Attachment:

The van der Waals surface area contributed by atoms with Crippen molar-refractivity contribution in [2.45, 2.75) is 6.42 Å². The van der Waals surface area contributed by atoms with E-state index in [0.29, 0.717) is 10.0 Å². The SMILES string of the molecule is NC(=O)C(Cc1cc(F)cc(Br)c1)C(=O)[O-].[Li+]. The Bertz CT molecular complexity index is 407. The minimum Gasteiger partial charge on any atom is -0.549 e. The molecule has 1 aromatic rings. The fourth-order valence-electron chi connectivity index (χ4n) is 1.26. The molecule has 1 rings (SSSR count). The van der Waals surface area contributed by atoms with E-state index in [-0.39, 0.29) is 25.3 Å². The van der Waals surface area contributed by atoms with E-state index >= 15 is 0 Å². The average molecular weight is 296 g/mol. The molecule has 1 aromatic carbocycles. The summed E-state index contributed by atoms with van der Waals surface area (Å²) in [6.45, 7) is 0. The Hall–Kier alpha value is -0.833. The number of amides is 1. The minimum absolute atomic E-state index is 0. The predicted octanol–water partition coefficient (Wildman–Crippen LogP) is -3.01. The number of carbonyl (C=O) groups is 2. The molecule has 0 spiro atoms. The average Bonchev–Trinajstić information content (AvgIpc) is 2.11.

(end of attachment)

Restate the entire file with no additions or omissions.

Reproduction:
The van der Waals surface area contributed by atoms with Crippen molar-refractivity contribution in [2.45, 2.75) is 6.42 Å². The van der Waals surface area contributed by atoms with E-state index in [0.29, 0.717) is 10.0 Å². The SMILES string of the molecule is NC(=O)C(Cc1cc(F)cc(Br)c1)C(=O)[O-].[Li+]. The Bertz CT molecular complexity index is 407. The minimum Gasteiger partial charge on any atom is -0.549 e. The molecule has 1 aromatic rings. The fourth-order valence-electron chi connectivity index (χ4n) is 1.26. The molecule has 1 rings (SSSR count). The van der Waals surface area contributed by atoms with E-state index in [-0.39, 0.29) is 25.3 Å². The van der Waals surface area contributed by atoms with E-state index >= 15 is 0 Å². The average molecular weight is 296 g/mol. The molecule has 1 aromatic carbocycles. The summed E-state index contributed by atoms with van der Waals surface area (Å²) in [6.45, 7) is 0. The Hall–Kier alpha value is -0.833. The number of amides is 1. The minimum absolute atomic E-state index is 0. The predicted octanol–water partition coefficient (Wildman–Crippen LogP) is -3.01. The number of carbonyl (C=O) groups is 2. The molecule has 0 spiro atoms. The average Bonchev–Trinajstić information content (AvgIpc) is 2.11.